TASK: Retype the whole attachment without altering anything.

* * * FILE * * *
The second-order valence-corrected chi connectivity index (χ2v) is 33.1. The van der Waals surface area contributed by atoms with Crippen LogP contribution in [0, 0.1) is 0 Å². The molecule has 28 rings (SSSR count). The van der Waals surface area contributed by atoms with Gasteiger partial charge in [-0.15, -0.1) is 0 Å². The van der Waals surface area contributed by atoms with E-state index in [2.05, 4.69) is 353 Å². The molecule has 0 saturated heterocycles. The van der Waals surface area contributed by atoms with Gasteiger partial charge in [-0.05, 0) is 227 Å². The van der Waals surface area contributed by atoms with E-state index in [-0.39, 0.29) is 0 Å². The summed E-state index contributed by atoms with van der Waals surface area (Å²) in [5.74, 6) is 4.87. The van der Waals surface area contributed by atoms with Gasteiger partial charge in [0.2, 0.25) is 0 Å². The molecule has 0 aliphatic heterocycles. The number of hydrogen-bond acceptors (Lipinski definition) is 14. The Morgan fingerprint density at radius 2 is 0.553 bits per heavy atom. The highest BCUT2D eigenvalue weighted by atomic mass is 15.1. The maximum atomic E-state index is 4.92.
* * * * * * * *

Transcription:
The second-order valence-corrected chi connectivity index (χ2v) is 33.1. The van der Waals surface area contributed by atoms with Crippen LogP contribution in [0, 0.1) is 0 Å². The molecule has 28 rings (SSSR count). The van der Waals surface area contributed by atoms with Gasteiger partial charge in [-0.15, -0.1) is 0 Å². The van der Waals surface area contributed by atoms with E-state index in [2.05, 4.69) is 353 Å². The molecule has 0 saturated heterocycles. The van der Waals surface area contributed by atoms with Gasteiger partial charge in [-0.05, 0) is 227 Å². The van der Waals surface area contributed by atoms with E-state index in [-0.39, 0.29) is 0 Å². The summed E-state index contributed by atoms with van der Waals surface area (Å²) in [5.74, 6) is 4.87. The van der Waals surface area contributed by atoms with Gasteiger partial charge in [0.2, 0.25) is 0 Å². The molecule has 0 aliphatic heterocycles. The number of hydrogen-bond acceptors (Lipinski definition) is 14. The Morgan fingerprint density at radius 2 is 0.553 bits per heavy atom. The highest BCUT2D eigenvalue weighted by atomic mass is 15.1. The maximum atomic E-state index is 4.92.